Everly Brothers – Riverside Theatre (Milwaukee, WI)
The Delmore Brothers and the Louvin Brothers have long since passed into history as performing duos. But while Don & Phil Everly will always be seen as newcomers compared to these earlier brother harmony groups, they honored the past with style and recounted their own important legacy during a recent stop in Milwaukee.
One might think the Everly Brothers would now strive to make their show a living jukebox, including as many hits as possible. This could be especially tempting now, with a musical stage play of their lives currently running at Nashville’s Ryman Auditorium. But almost the opposite seemed true. The brothers’ performance demonstrated a renewed interest in emphasizing the musical traditions that had been so influential on their own past.
The 70-minute set began with two songs honoring their home state, with “Kentucky” melting into a fine and unexpected rendition of their last pop chart entry, the memorable “Bowling Green” (#40, 1967). The performance that followed was long on ballads; Don & Phil knew what still best suited their voices and what the audience most wanted to hear.
If the brothers had been sitting with their huge black Gibsons on your worn home sofa, they probably wouldn’t have changed much about the show, relying mainly on songs that still meant something to them. Don was the front man, singing lead and giving a bit of background at various junctures. He spoke of their father Ike’s ability with the guitar, and how this led Chet Atkins to take an interest in the boys and bring them to Nashville. In fact, the middle of the show featured a brief acoustic medley of country and folk tunes from the great Songs Our Daddy Taught Us album, of which Don says they are still considering a follow-up.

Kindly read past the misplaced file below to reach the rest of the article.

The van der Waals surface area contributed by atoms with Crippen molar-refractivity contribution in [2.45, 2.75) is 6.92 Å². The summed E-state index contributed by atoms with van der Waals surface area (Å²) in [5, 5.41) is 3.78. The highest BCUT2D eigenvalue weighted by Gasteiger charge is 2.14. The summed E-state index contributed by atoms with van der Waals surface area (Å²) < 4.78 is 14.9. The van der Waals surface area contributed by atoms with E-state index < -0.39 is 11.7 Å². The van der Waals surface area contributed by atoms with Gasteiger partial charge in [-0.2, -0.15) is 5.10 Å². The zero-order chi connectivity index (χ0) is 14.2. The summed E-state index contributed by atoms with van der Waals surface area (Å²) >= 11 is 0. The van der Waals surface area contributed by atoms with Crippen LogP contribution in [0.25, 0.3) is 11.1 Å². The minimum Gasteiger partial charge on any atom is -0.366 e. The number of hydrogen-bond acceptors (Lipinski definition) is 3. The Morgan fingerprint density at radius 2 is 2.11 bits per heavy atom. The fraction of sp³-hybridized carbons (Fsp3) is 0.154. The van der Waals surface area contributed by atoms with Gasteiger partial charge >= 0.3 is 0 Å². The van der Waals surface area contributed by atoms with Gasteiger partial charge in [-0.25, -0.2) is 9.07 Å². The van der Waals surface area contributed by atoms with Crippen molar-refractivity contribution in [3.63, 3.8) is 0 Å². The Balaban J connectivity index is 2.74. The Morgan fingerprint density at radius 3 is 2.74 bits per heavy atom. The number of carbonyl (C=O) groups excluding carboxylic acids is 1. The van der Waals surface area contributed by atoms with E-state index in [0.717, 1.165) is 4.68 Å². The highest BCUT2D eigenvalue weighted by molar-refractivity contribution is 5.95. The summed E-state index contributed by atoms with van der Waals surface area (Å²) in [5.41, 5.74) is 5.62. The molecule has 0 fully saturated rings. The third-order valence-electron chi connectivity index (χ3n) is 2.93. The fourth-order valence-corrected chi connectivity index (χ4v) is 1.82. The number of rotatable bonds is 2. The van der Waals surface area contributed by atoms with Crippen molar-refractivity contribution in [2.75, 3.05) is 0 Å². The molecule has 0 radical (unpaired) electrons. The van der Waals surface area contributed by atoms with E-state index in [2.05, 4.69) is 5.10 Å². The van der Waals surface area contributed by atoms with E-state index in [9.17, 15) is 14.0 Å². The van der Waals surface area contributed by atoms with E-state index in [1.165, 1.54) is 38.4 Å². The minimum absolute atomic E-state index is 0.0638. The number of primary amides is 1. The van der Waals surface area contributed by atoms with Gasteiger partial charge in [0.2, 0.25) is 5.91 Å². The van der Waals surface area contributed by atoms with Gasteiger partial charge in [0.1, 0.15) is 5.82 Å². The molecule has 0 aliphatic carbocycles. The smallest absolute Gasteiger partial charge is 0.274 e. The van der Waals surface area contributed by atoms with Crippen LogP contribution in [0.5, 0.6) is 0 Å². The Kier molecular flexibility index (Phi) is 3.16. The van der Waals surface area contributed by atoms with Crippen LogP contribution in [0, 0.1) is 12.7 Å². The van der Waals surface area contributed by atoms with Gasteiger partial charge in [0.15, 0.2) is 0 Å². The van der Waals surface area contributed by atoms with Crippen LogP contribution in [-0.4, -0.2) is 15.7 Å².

Tradition aside, the reason the Riverside Theatre was filled for the Everlys show was the harmonies. And like the Louvins and the Delmores before them, the Everlys still have the distinctive sound of themselves. Whether as a duo or with a full backing band, their inimitable harmonies remained intact and fresh. It’s true that they don’t seem to try for challenges such as the long sustained vocal notes of “Cathy’s Clown”, and the hard-rocking tunes are paced appropriately for the sake of singers who have lived six decades. But if there is anything lost from the stamina of these brothers, it is more than made up by their pure talent as singers. They can still hit the most intricate of harmony patterns without even glancing at one another for articulation cues.
Albert Lee has been playing guitar with the Everly Brothers for some time, adding his great instrumental lines to the harmony without ever stealing focus from Don & Phil. A surprise on steel guitar was Buddy Emmons, who was warmly received. The Everlys briefly left the stage late in the concert to let Emmons and Lee each have a featured number. And while a longer set from Phil & Don would have been welcome, who could complain about an intermission like this?
The Everly Brothers’ many hit singles are undeniable. But an arguably more important aspect of their legacy was on display at this show: their breathtaking and still uniquely influential harmonies. Charlie Louvin once remarked that he and brother Ira saw their idols the Delmore Brothers perform live only one time, late in the duo’s career. “And they sounded just like the records of decades before — the harmonies still fresh and pure,” marveled Charlie. “Neither Ira or I were let down in the least.” He could just as well have been describing the performance of Don & Phil Everly on this night; nobody was let down.